Predictors of Advanced Clinical Stage in Nonseminomatous Germ Cell Tumors (NSGCT) of Testis: A Clinicopathologic Study of 152 Cases
A Yilmaz, T Cheng, K Trpkov. Calgary Laboratory Services and University of Calgary, Calgary, AB, Canada; Medical Oncology, TBCC Cancer Centre, Calgary, Canada
Background: Clinical staging is the first step in the management of GCT. Majority of patients with GCT present with low stage non-metastatic disease. A subset of patients however present with metastases involving the retroperitoneal nodes or distant sites (stages II & III). We investigated the histologic predictors of metastasic disease at presentation in a large single centre cohort of NSGCT.
Design: From a total of 395 GCT, we identified 152 (38%) NSGCT, resected in our center from 10/1999 to 06/2009. Slides and reports were reviewed and the following clinical and morphologic features were examined: age, tumor size, coagulative tumor necrosis, vascular invasion, rete invasion (RTI) and pattern of RTI (pagetoid and direct). Tumor extension beyond tunica albuginea (into tunica vaginalis, hilar soft tissue, epididymis or spermatic cord) was recorded. Parameters were correlated with the clinical stage at presentation using univariate and multivariate Cox regression analysis.
Results: Mean patient age was 31 years (range, 17 to 83). Mean tumor size was 4.1 cm (range, 0.6 to19). Clinical stage I was found in 94 (62%) patients; 26 (17%) and 28 (18%) were stage II and III, respectively (stage was not available in 4 (3%) cases). Vascular invasion was found in 63 (41%) and necrosis was seen in 113 (74%) cases. RTI was seen in 97 (64%) tumors: in 72 (47%) cases invasion was direct pattern and in 25 (16%) it was pagetoid only. RTI was not found in 44 (29%) cases; in 11 (7%) rete could not be seen. Tumor invasion into hilar soft tissue was found in 41 (27%) cases. Epididymis and spermatic cord extension were identified in 12 (8%) tumors each. Tunica vaginalis invasion was not seen in any case. On univariate analysis, the following parameters had a significant association with the clinical stage at presentation: tumor size (p=0.010), vascular invasion (p<0.001), RTI with direct pattern (p<0.001), hilar soft tissue extension (p=0.001), epididymis invasion (p=0.009), spermatic cord invasion (p=0.009) and necrosis (p=0.050). On multivariate analysis, only vascular invasion (p=0.002) and the RTI with direct pattern showed significant association with advanced clinical stage.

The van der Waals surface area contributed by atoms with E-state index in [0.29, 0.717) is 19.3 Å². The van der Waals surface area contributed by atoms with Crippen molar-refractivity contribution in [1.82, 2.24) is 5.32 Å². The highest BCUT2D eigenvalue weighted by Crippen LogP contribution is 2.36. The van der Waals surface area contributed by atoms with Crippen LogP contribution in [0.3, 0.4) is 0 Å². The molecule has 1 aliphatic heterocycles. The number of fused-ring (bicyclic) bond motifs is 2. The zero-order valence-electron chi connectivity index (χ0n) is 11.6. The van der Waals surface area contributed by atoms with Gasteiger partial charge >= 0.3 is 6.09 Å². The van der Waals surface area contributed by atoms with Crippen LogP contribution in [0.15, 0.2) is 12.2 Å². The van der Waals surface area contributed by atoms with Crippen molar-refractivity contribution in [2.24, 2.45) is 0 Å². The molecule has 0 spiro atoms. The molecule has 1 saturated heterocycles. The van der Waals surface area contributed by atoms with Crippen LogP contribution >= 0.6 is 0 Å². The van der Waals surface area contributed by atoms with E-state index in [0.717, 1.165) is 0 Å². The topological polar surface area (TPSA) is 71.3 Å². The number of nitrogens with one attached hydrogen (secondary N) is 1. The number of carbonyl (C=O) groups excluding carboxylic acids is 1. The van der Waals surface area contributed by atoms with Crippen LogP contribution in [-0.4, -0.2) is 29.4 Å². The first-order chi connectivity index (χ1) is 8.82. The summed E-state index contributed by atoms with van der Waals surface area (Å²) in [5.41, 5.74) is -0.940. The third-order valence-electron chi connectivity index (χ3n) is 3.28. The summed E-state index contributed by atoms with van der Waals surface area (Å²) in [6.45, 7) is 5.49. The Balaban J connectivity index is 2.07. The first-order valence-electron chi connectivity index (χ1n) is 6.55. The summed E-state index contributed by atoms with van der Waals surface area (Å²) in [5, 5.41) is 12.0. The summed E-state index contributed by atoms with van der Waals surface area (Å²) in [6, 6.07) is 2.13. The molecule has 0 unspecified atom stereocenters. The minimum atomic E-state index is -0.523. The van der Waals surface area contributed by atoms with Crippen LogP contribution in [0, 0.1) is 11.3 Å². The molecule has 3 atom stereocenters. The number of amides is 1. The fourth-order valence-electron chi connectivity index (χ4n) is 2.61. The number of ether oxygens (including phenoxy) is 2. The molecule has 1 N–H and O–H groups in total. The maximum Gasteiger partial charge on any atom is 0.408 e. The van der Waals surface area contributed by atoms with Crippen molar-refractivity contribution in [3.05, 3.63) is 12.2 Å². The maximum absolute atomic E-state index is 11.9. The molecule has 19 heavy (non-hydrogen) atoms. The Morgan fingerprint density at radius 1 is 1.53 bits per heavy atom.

Conclusions: Although multiple parameters correlated with advanced clinical stage of NSGCT at presentation, on multivariate analysis, only vascular invasion and RTI with direct pattern were associated with metastases. Our findings suggest that the pattern of RTI in NSGCT should be routinely reported.
Category: Genitourinary (including renal tumors)
Monday, March 22, 2010 9:00 AM
Platform Session: Section A, Monday Morning